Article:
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High Court approves €12m settlement over hospital care for girl who contracted meningitis

It is claimed there was a failure to admit and treat her for a suspected bacterial infection.

Image: RollingNews.ie

The High Court has approved a €12 million settlement of an action brought by a 9-year-old girl who was not admitted to Sligo General Hospital after she contracted bacterial meningitis. 

The settlement was made in favour of Robyn Kilgallon.

She sued the HSE arising out of the care she received she was brought to Sligo General Hospital A&E Department on 1 February 2011, when she was aged just 10 months.

She claimed the HSE had been negligent on grounds including that there was a failure to admit and treat her for suspected bacterial infection. 

Suing through her mother, Cabrini Fallon of Caltragh Road, Sligo, it was claimed that the failure to admit Robyn when she first presented allowed the condition to progress unchecked resulting in her suffering brain damage. 

Liability in the action was admitted.

Despite being very ill when she first arrived at the hospital her parents were told to take her home. However, due to her poor conditions, they returned 24 hours later.

After being taken to the hospital for the second time she was put in an ICU unit, before being moved to a specialist children’s hospital, in Belfast.

It was there which she was diagnosed as having contracted bacterial meningitis, which resulted in Robyn suffering severe life-lasting brain injuries.

The court heard that on 1 February 2011 Robyn’s parents took her to the hospital following a referral from the family’s GP who was concerned the child had a viral infection.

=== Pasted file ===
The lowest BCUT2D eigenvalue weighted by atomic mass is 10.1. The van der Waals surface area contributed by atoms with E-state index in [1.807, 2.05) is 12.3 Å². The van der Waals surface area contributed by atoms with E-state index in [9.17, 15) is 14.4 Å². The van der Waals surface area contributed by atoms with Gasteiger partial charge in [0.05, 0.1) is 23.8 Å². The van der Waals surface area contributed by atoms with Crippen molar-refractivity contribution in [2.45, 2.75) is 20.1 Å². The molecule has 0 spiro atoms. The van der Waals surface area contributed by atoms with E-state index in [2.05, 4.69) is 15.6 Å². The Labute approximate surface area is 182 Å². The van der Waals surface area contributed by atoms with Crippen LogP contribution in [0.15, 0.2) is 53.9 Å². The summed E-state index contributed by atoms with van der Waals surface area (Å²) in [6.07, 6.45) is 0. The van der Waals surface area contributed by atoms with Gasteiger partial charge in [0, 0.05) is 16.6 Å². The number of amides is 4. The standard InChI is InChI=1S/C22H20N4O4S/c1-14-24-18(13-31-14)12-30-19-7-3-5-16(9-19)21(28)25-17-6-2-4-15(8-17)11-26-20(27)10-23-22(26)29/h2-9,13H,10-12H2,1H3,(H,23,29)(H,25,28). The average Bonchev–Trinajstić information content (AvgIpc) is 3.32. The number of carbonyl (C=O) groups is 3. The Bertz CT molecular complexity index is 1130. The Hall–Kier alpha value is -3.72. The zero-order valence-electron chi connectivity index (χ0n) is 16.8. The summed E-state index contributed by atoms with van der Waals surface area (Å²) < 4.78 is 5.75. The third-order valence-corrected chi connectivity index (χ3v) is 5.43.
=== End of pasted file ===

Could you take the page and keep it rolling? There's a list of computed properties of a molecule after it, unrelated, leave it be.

Despite presenting at the hospital with symptoms including a high temperature, vomiting, her body had gone floppy, and her eyes rolling in the back of her head, Robyn and her parents were told to go home by a junior doctor. 

Her parents say the doctor told them that the results of Robyn’s blood tests did not indicate anything to be concerned about, and took her home.

However, over the next few hours, it was claimed that Robyn’s condition did not improve, and she was readmitted to the hospital on the morning of 2 February.

On that occasions Robyn was very ill, unresponsive and had a seizure. She was taken an intensive care unit and incubated.

Her condition was deemed to serious that doctors at Sligo General deemed that she needed specialist treatment at a children’s hospital 

As there were no spaces available at Crumlin or Temple Street at that time she was transferred to the Royal Victoria Hospital in Belfast.

She spent several days in an isolation unit in the Belfast hospital, where she was diagnosed as having contracted Meningococcal Meningitis a form of bacteria that affects the thin lining that surrounds the brain and spinal cord.

However, despite the treatment she got in Belfast she had already suffered significant brain injuries. 

This it was claimed, was due to the failure to admit and treat her at the Sligo hospital when she first presented.

Today, Robyn’s counsel Alistar Rutherdale Bl, instructed by solicitor Donnacha Anhold told Mr Justice Kevin Cross that the matter had been resolved following a mediation between the parties.

Counsel said that due to her injuries  Robyn, who will celebrate her 10th birthday later this month, has complex medical and physical needs. 

She has significant development delay and has difficulty communicating with others and walking. She will require assistance for the rest of her life.

Counsel said on the balance of probabilities had Robyn been admitted and properly treated with antibiotics when she first presented at the hospital she would not have suffered the catastrophic injuries she sustained.

Counsel said that due to the current situation with the coronavirus it was not possible for Robyn and her mother to attend court today.

Justice Kevin Cross said that he was satisfied to approve the settlement figure, and paid tribute to Robyn’s parents for the great work they have been doing on the daughter’s behalf.

The court was told that Robyn’s mother and her father Declan Kilgallon plan to move to a new home which will be fitted out to accommodate their child’s requirements. 

While the judge said he understood that it had not been easy for the family, he said he hoped the resolution of the case and the settlement would help improve Robyn’s quality of life.

About the author:

Aodhan O Faolain

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